Multithreading is an equally effective career management strategy to build relationships with multiple decision makers and influencers within the organization for which you work, who know firsthand the quality of your thinking, character, work ethic, and decision making. It means taking the long view to build beyond casual relationships inside your employer, but outside your immediate area of expertise. You never know which relationships will prove valuable until you need a particular relationship. Which needed to have been built prior to the time in which you need it.

Career Multithreading Strategies and Tactics

Here are nine effective strategies and tactics to build a strong multithreading network within your employer:

  1. Recognize that relationship building takes time and effort on your part. It is one of the wisest investments smart people make.
  2. Make it a point to get to know every person at your peer and your supervisor’s level. Learn each leader’s personal story, where he or she grew up and the path that brought him or her to their current role. Find out what his or her challenges and opportunities are. Learn how he or she wants to have your function or department best interface with his or her team and function.
  3. Take the initiative to ask conversational questions and actively listen to the answers. Take notes. Identify common experiences, preferences, and perspectives. Demonstrate respect and interest, and the other person will likely do the same.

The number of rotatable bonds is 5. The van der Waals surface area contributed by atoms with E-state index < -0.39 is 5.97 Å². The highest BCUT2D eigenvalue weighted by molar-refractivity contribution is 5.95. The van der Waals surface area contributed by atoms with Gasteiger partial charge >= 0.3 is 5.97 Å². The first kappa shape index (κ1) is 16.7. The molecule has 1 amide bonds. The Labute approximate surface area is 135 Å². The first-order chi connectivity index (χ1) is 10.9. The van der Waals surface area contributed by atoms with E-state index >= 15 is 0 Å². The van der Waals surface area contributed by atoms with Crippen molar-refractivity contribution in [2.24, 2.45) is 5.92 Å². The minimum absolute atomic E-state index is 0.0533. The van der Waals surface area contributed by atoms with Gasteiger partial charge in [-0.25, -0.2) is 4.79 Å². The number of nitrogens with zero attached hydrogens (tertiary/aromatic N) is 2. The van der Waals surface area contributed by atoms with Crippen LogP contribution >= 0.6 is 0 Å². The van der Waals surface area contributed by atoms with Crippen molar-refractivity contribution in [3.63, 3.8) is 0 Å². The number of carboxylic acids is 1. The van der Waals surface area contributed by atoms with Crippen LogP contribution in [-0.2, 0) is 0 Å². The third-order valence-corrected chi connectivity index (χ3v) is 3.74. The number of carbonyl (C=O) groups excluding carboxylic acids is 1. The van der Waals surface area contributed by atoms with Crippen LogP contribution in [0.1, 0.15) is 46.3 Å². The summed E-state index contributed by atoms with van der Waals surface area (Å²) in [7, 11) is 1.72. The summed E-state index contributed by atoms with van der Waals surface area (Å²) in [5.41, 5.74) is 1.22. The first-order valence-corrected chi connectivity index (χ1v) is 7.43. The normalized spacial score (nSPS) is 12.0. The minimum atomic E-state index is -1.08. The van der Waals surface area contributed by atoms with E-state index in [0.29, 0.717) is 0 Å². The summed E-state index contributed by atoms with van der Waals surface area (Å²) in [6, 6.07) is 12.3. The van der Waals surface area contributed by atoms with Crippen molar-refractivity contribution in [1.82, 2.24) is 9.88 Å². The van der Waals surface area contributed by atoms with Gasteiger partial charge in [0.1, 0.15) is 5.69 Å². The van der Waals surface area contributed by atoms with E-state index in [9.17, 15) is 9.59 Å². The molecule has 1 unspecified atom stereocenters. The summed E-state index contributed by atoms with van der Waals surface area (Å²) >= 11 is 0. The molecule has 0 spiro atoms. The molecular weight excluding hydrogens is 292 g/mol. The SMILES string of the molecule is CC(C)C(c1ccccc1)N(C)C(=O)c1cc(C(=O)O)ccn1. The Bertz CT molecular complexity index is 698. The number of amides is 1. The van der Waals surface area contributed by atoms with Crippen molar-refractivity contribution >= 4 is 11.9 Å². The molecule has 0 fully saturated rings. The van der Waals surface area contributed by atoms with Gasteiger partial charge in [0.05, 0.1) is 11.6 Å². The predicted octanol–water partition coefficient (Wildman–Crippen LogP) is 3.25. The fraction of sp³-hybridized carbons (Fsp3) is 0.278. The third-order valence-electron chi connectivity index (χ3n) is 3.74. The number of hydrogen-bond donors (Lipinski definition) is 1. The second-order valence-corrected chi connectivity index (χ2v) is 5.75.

4. Connect via LinkedIn with each leader. Your LinkedIn connection will survive whenever someone makes a career move.
  5. Try to schedule casual time with each person to keep the relationship going… meet for breakfast, coffee, lunch. Make it a point to learn names of children, spouses, and others important in that person’s life.
  6. Seek your network’s professional advice from time to time. Most will enjoy serving as a thinking partner for you. It is in these situations that your fellow leaders will get to know how you think, your cooperative spirit, and your humility.
  7. While texts and email messaging is efficient, it is impersonal and transactional. Seek face-to-face contact, either in person or via Zoom, Teams, or other video platform. Telephone contact can be effective (but less so than face-to-face).
  8. Serve as an unofficial connector. Whenever you see that it might be in the best interests of people in your network to connect with one another, be the person who facilitates the connecting.
  9. Remain actively connected whenever someone in your network moves to another employer. While the nature and frequency of contact will change, make the effort to keep it alive. You never know when that relationship will play an important role in your career.

Bottom Line

Multithreading is an excellent way for leaders to operate in the current environment. While it requires both effort and a time commitment, it is one of the most effective ways to keep your own career green and growing.

I love working with people and organizations who want to improve their effectiveness! Here are several outstanding resources that can help you and your organization to go to the next level:

About me: I work with some of the world’s top employers by helping them get the most out of their talented people. My company’s extensive leadership development course catalog provides effective skills-building for everyone in the organization, from the new / developing leader to the seasoned C-level executive. My company’s coaching programs produce significant results in compressed periods of time. I also help job seekers, higher ed, and employment services connect people to better jobs faster. My company’s acclaimed career development tools help people navigate the ever-changing landscape of conducting a successful job search. To find out more, please visit us at, email us at, or call us at 215-942-0982.